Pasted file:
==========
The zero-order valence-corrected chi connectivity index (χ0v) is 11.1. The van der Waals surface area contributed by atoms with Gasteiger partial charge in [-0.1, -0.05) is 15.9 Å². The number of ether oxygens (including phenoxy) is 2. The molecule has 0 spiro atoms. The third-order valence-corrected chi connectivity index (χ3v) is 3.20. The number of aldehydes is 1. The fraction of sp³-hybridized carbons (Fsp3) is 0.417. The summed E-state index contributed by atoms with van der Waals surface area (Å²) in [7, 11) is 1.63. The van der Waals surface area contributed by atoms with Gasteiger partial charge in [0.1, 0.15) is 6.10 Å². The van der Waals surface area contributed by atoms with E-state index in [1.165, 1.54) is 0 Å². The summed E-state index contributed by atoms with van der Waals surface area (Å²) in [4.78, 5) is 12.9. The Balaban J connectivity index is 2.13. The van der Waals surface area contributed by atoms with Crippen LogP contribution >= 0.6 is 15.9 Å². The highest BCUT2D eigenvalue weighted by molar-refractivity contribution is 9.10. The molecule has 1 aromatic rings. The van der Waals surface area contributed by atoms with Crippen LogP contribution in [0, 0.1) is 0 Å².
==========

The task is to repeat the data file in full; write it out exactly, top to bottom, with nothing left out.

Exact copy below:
The zero-order valence-corrected chi connectivity index (χ0v) is 11.1. The van der Waals surface area contributed by atoms with Gasteiger partial charge in [-0.1, -0.05) is 15.9 Å². The number of ether oxygens (including phenoxy) is 2. The molecule has 0 spiro atoms. The third-order valence-corrected chi connectivity index (χ3v) is 3.20. The number of aldehydes is 1. The fraction of sp³-hybridized carbons (Fsp3) is 0.417. The summed E-state index contributed by atoms with van der Waals surface area (Å²) in [7, 11) is 1.63. The van der Waals surface area contributed by atoms with Gasteiger partial charge in [0.1, 0.15) is 6.10 Å². The van der Waals surface area contributed by atoms with E-state index in [1.165, 1.54) is 0 Å². The summed E-state index contributed by atoms with van der Waals surface area (Å²) in [4.78, 5) is 12.9. The Balaban J connectivity index is 2.13. The van der Waals surface area contributed by atoms with Crippen LogP contribution >= 0.6 is 15.9 Å². The highest BCUT2D eigenvalue weighted by molar-refractivity contribution is 9.10. The molecule has 1 aromatic rings. The van der Waals surface area contributed by atoms with Crippen LogP contribution in [0, 0.1) is 0 Å².